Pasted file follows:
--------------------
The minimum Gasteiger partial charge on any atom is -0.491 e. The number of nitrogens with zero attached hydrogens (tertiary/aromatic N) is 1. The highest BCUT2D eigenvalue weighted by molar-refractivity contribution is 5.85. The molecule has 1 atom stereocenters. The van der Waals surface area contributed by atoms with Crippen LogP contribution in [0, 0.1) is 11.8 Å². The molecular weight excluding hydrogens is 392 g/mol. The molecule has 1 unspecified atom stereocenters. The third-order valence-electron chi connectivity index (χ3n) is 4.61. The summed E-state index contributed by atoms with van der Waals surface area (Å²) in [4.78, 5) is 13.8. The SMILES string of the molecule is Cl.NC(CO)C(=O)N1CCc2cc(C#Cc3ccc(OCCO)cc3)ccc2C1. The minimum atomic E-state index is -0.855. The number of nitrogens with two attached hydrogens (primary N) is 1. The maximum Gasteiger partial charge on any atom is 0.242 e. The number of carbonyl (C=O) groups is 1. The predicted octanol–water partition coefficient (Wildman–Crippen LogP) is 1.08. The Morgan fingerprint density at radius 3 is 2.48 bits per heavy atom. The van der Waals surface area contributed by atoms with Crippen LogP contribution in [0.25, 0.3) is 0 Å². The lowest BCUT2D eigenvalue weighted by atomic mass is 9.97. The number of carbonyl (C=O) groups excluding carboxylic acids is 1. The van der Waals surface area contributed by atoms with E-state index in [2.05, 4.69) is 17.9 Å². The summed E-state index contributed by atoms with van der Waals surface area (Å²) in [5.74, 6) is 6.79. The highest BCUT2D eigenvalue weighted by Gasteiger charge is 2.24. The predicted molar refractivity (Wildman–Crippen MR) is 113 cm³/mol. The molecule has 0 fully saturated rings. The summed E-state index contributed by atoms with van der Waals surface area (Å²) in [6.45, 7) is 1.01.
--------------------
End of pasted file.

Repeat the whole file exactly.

The minimum Gasteiger partial charge on any atom is -0.491 e. The number of nitrogens with zero attached hydrogens (tertiary/aromatic N) is 1. The highest BCUT2D eigenvalue weighted by molar-refractivity contribution is 5.85. The molecule has 1 atom stereocenters. The van der Waals surface area contributed by atoms with Crippen LogP contribution in [0, 0.1) is 11.8 Å². The molecular weight excluding hydrogens is 392 g/mol. The molecule has 1 unspecified atom stereocenters. The third-order valence-electron chi connectivity index (χ3n) is 4.61. The summed E-state index contributed by atoms with van der Waals surface area (Å²) in [4.78, 5) is 13.8. The SMILES string of the molecule is Cl.NC(CO)C(=O)N1CCc2cc(C#Cc3ccc(OCCO)cc3)ccc2C1. The minimum atomic E-state index is -0.855. The number of nitrogens with two attached hydrogens (primary N) is 1. The maximum Gasteiger partial charge on any atom is 0.242 e. The number of carbonyl (C=O) groups is 1. The predicted octanol–water partition coefficient (Wildman–Crippen LogP) is 1.08. The Morgan fingerprint density at radius 3 is 2.48 bits per heavy atom. The van der Waals surface area contributed by atoms with Crippen LogP contribution in [0.25, 0.3) is 0 Å². The lowest BCUT2D eigenvalue weighted by atomic mass is 9.97. The number of carbonyl (C=O) groups excluding carboxylic acids is 1. The van der Waals surface area contributed by atoms with E-state index in [2.05, 4.69) is 17.9 Å². The summed E-state index contributed by atoms with van der Waals surface area (Å²) in [5.74, 6) is 6.79. The highest BCUT2D eigenvalue weighted by Gasteiger charge is 2.24. The predicted molar refractivity (Wildman–Crippen MR) is 113 cm³/mol. The molecule has 0 fully saturated rings. The summed E-state index contributed by atoms with van der Waals surface area (Å²) in [6.45, 7) is 1.01.